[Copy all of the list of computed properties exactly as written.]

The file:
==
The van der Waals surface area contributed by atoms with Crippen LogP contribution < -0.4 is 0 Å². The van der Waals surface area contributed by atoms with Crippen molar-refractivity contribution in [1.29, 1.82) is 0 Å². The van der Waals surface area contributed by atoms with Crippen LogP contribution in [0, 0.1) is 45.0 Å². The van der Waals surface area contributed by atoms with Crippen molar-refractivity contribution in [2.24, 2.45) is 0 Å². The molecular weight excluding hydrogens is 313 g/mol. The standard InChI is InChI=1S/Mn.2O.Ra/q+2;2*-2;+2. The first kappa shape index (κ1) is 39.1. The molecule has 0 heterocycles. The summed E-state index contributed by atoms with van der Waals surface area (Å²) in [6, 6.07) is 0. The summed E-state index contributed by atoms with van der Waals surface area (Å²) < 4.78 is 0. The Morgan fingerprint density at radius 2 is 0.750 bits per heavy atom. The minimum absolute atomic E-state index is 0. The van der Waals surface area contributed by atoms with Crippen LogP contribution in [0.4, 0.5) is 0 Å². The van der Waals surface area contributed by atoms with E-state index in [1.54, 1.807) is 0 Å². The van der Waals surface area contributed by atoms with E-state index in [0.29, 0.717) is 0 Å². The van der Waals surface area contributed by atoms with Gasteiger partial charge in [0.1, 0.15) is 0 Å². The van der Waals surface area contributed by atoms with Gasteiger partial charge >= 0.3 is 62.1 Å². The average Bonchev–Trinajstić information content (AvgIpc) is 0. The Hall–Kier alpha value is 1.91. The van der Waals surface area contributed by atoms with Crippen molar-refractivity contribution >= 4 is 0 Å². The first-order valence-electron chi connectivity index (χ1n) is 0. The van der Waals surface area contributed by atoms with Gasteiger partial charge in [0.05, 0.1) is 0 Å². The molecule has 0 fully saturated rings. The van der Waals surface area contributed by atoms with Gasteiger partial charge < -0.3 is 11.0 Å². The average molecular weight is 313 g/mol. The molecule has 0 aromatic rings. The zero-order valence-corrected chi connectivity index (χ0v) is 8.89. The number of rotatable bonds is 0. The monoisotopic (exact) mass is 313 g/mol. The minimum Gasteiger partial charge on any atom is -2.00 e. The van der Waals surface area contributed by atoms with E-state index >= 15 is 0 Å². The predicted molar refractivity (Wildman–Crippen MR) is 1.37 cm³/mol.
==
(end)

The van der Waals surface area contributed by atoms with Crippen LogP contribution < -0.4 is 0 Å². The van der Waals surface area contributed by atoms with Crippen molar-refractivity contribution in [1.29, 1.82) is 0 Å². The van der Waals surface area contributed by atoms with Crippen LogP contribution in [0, 0.1) is 45.0 Å². The van der Waals surface area contributed by atoms with Crippen molar-refractivity contribution in [2.24, 2.45) is 0 Å². The molecular weight excluding hydrogens is 313 g/mol. The standard InChI is InChI=1S/Mn.2O.Ra/q+2;2*-2;+2. The first kappa shape index (κ1) is 39.1. The molecule has 0 heterocycles. The summed E-state index contributed by atoms with van der Waals surface area (Å²) in [6, 6.07) is 0. The summed E-state index contributed by atoms with van der Waals surface area (Å²) < 4.78 is 0. The Morgan fingerprint density at radius 2 is 0.750 bits per heavy atom. The minimum absolute atomic E-state index is 0. The van der Waals surface area contributed by atoms with Crippen LogP contribution in [0.4, 0.5) is 0 Å². The van der Waals surface area contributed by atoms with E-state index in [1.54, 1.807) is 0 Å². The van der Waals surface area contributed by atoms with E-state index in [0.29, 0.717) is 0 Å². The van der Waals surface area contributed by atoms with Gasteiger partial charge in [0.1, 0.15) is 0 Å². The van der Waals surface area contributed by atoms with Gasteiger partial charge >= 0.3 is 62.1 Å². The average Bonchev–Trinajstić information content (AvgIpc) is 0. The Hall–Kier alpha value is 1.91. The van der Waals surface area contributed by atoms with Crippen molar-refractivity contribution >= 4 is 0 Å². The first-order valence-electron chi connectivity index (χ1n) is 0. The van der Waals surface area contributed by atoms with Gasteiger partial charge in [0.05, 0.1) is 0 Å². The molecule has 0 fully saturated rings. The van der Waals surface area contributed by atoms with Gasteiger partial charge < -0.3 is 11.0 Å². The average molecular weight is 313 g/mol. The molecule has 0 aromatic rings. The zero-order valence-corrected chi connectivity index (χ0v) is 8.89. The number of rotatable bonds is 0. The monoisotopic (exact) mass is 313 g/mol. The minimum Gasteiger partial charge on any atom is -2.00 e. The van der Waals surface area contributed by atoms with E-state index >= 15 is 0 Å². The predicted molar refractivity (Wildman–Crippen MR) is 1.37 cm³/mol.